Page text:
When an employee exercises physical restraint as an Emergency Safety Intervention (ESI) on a student, the following types of physical restraint are prohibited:

1.  Prone, or face-down.

2.  Supine, or face-up.

3.  Physical restraint which obstructs the airway or adversely affects the student’s primary mode of communication.

4.  Any device used by a law enforcement officer in carrying out law enforcement duties.

5.  Chemical restraint except as prescribed by a license physician and implemented in compliance with a student’s Health Care Plan.

Documentation

1.  Parent notifications made under this section shall be documented in the student information system.

2.  Upon request of a parent, the school shall provide a copy of any notes or additional documentation taken during the use of an emergency safety intervention.


ALTERNATIVES TO SUSPENSION OR EXPULSION

A continuum of intervention strategies shall be available to help students whose behavior in school repeatedly falls short of reasonable expectations. Prior to suspension or expulsion of a student for repeated acts of willful disobedience, defiance of authority, or disruptive behavior which are not of such a violent or extreme nature that immediate removal is warranted, good faith efforts shall be made to implement a remedial discipline plan that would allow the student to remain in school. A number of interventions may be tried, including, but not limited to:

1.  Talking with the student;

2.  Class schedule adjustment;

3.  Contact with the parents;

4.  Parent/student conferences;

5.  Behavioral contracts;

6.  After-school make-up time;

7.  Short-term in-school suspension;

8.  Short-term at-home suspensions;

9.  Multi-disciplinary team involvement and assistance.


INVESTIGATION AND DOCUMENTATION

The investigation and documentation of student incidents by the school administrator should include the following: (a) conduct interviews of students and others who were involved in or witnessed the incident(s); (b) obtain statements from students and others who were involved in or witnessed the incident(s); (c) obtain and secure any relevant evidence; (d) prepare any necessary forms and other documentation; (e) involve school personnel, local law enforcement personnel, and/or DCFS, as applicable; and (f) perform any other tasks necessary to properly investigate and document the student incident(s).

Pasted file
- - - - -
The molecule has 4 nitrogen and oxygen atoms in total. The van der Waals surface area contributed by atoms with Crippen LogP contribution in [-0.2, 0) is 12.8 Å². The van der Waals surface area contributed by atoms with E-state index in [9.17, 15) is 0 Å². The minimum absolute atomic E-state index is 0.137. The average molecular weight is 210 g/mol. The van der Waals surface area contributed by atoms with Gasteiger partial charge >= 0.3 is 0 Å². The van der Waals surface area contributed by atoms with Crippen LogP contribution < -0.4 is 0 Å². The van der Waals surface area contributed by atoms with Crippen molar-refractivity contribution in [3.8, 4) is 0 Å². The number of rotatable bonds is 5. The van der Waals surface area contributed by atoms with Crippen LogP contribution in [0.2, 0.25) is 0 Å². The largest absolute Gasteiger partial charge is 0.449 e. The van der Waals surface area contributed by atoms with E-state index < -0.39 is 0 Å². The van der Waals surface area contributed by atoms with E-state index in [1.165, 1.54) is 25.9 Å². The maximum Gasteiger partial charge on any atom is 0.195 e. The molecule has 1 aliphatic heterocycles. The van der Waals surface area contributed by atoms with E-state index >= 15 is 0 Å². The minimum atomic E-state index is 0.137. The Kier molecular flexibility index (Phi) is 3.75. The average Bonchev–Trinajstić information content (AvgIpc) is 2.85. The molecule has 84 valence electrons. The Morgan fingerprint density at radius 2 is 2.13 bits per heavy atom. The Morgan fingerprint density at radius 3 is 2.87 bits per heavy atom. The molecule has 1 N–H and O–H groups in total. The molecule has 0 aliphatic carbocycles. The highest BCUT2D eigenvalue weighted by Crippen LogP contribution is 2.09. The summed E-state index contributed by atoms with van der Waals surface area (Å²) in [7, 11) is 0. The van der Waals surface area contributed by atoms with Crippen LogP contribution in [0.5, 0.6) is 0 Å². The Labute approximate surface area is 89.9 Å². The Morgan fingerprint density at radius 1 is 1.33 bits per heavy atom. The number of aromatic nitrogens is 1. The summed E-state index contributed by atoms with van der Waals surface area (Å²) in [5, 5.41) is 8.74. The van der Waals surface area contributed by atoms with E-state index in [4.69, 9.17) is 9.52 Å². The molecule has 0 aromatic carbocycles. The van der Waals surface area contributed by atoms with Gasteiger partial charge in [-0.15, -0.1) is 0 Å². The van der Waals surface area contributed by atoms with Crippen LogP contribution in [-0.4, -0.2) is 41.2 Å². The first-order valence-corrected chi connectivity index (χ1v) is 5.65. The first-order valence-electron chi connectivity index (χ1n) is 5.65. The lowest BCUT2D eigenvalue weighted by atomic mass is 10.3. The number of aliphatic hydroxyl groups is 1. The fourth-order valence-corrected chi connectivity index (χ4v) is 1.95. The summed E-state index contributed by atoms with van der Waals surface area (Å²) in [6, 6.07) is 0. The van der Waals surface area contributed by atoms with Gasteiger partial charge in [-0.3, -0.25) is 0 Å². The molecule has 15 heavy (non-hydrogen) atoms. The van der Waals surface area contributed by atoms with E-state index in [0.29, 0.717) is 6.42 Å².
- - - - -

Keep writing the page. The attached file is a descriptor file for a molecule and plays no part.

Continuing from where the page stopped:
EXECUTIVE DIRECTOR

The Executive Director shall conduct a hearing with the student and student’s parents. Student disciplinary due process hearings are not as formal as court hearings. Strict adherence to court rules of procedure and evidence are not required. However, certain rights of the student must be observed. The hearing must be impartial and the student is entitled to representation by legal counsel.  Although a student is entitled to be represented by legal counsel at a hearing, the school is not responsible to provide counsel or pay for the student's expenses in obtaining counsel. The Executive Director shall issue a written decision concerning the disciplinary action to the student’s parents, including a statement of their right to request, in writing, an appeal before the Board of Trustees within ten (10) calendar days.

If no request for an appeal is received within ten (10) calendar days, the Executive Director’s decision concerning the disciplinary action is final. If a request for an appeal is received within the time period, the Executive Director will schedule a hearing before the Board of Education within ten (10) school days of receiving the notice of appeal.